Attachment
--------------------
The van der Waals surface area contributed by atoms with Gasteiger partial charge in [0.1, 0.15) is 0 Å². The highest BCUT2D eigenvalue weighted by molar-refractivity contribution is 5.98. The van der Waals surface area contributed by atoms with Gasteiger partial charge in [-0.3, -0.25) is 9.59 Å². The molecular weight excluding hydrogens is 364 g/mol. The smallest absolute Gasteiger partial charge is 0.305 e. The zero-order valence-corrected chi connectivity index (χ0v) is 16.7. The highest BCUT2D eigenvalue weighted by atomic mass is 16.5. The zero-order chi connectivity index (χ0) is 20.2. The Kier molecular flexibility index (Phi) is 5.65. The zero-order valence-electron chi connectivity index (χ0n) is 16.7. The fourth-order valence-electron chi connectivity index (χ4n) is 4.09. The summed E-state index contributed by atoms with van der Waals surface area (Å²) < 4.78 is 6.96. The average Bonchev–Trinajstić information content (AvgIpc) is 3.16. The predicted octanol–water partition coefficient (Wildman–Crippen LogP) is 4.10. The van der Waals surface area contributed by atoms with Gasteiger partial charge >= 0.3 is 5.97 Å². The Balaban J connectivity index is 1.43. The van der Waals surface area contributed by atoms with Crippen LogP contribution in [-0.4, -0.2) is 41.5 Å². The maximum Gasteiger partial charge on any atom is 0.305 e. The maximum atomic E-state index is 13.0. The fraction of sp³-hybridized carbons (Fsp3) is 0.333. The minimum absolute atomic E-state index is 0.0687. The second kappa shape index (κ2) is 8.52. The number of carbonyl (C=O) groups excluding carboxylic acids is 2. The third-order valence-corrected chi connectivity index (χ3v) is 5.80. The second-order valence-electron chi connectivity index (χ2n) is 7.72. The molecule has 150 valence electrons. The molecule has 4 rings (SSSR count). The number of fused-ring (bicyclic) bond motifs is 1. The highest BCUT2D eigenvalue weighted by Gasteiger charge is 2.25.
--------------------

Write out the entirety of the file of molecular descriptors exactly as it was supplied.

The van der Waals surface area contributed by atoms with Gasteiger partial charge in [0.1, 0.15) is 0 Å². The highest BCUT2D eigenvalue weighted by molar-refractivity contribution is 5.98. The van der Waals surface area contributed by atoms with Gasteiger partial charge in [-0.3, -0.25) is 9.59 Å². The molecular weight excluding hydrogens is 364 g/mol. The smallest absolute Gasteiger partial charge is 0.305 e. The zero-order valence-corrected chi connectivity index (χ0v) is 16.7. The highest BCUT2D eigenvalue weighted by atomic mass is 16.5. The zero-order chi connectivity index (χ0) is 20.2. The Kier molecular flexibility index (Phi) is 5.65. The zero-order valence-electron chi connectivity index (χ0n) is 16.7. The fourth-order valence-electron chi connectivity index (χ4n) is 4.09. The summed E-state index contributed by atoms with van der Waals surface area (Å²) < 4.78 is 6.96. The average Bonchev–Trinajstić information content (AvgIpc) is 3.16. The predicted octanol–water partition coefficient (Wildman–Crippen LogP) is 4.10. The van der Waals surface area contributed by atoms with Gasteiger partial charge >= 0.3 is 5.97 Å². The Balaban J connectivity index is 1.43. The van der Waals surface area contributed by atoms with Crippen LogP contribution in [-0.4, -0.2) is 41.5 Å². The maximum Gasteiger partial charge on any atom is 0.305 e. The maximum atomic E-state index is 13.0. The fraction of sp³-hybridized carbons (Fsp3) is 0.333. The minimum absolute atomic E-state index is 0.0687. The second kappa shape index (κ2) is 8.52. The number of carbonyl (C=O) groups excluding carboxylic acids is 2. The third-order valence-corrected chi connectivity index (χ3v) is 5.80. The second-order valence-electron chi connectivity index (χ2n) is 7.72. The molecule has 150 valence electrons. The molecule has 4 rings (SSSR count). The number of fused-ring (bicyclic) bond motifs is 1. The highest BCUT2D eigenvalue weighted by Gasteiger charge is 2.25.